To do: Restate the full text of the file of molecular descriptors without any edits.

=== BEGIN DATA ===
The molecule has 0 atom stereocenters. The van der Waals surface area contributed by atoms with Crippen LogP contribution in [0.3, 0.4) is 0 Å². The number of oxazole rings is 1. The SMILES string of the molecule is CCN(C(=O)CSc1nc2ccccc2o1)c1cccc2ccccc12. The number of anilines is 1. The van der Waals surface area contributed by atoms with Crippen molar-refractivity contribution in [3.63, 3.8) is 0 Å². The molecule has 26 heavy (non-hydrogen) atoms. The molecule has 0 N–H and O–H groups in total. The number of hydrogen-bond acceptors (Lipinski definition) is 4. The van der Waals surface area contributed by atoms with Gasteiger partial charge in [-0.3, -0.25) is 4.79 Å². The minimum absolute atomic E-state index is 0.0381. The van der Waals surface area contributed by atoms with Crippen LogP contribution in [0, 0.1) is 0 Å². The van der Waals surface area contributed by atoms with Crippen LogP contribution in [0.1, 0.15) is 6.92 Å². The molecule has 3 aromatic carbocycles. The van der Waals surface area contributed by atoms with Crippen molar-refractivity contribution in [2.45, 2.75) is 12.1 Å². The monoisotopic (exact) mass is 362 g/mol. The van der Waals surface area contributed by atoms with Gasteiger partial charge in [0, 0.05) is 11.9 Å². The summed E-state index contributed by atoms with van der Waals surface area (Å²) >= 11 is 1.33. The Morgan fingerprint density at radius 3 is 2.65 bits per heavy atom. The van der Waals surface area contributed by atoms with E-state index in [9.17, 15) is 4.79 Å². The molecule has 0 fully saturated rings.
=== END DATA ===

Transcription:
The molecule has 0 atom stereocenters. The van der Waals surface area contributed by atoms with Crippen LogP contribution in [0.3, 0.4) is 0 Å². The number of oxazole rings is 1. The SMILES string of the molecule is CCN(C(=O)CSc1nc2ccccc2o1)c1cccc2ccccc12. The number of anilines is 1. The van der Waals surface area contributed by atoms with Crippen molar-refractivity contribution in [3.63, 3.8) is 0 Å². The molecule has 26 heavy (non-hydrogen) atoms. The molecule has 0 N–H and O–H groups in total. The number of hydrogen-bond acceptors (Lipinski definition) is 4. The van der Waals surface area contributed by atoms with Gasteiger partial charge in [-0.3, -0.25) is 4.79 Å². The minimum absolute atomic E-state index is 0.0381. The van der Waals surface area contributed by atoms with Crippen LogP contribution in [0, 0.1) is 0 Å². The van der Waals surface area contributed by atoms with Crippen LogP contribution in [0.1, 0.15) is 6.92 Å². The molecule has 3 aromatic carbocycles. The van der Waals surface area contributed by atoms with Crippen molar-refractivity contribution in [2.45, 2.75) is 12.1 Å². The monoisotopic (exact) mass is 362 g/mol. The van der Waals surface area contributed by atoms with Gasteiger partial charge in [0, 0.05) is 11.9 Å². The summed E-state index contributed by atoms with van der Waals surface area (Å²) >= 11 is 1.33. The Morgan fingerprint density at radius 3 is 2.65 bits per heavy atom. The van der Waals surface area contributed by atoms with E-state index in [9.17, 15) is 4.79 Å². The molecule has 0 fully saturated rings.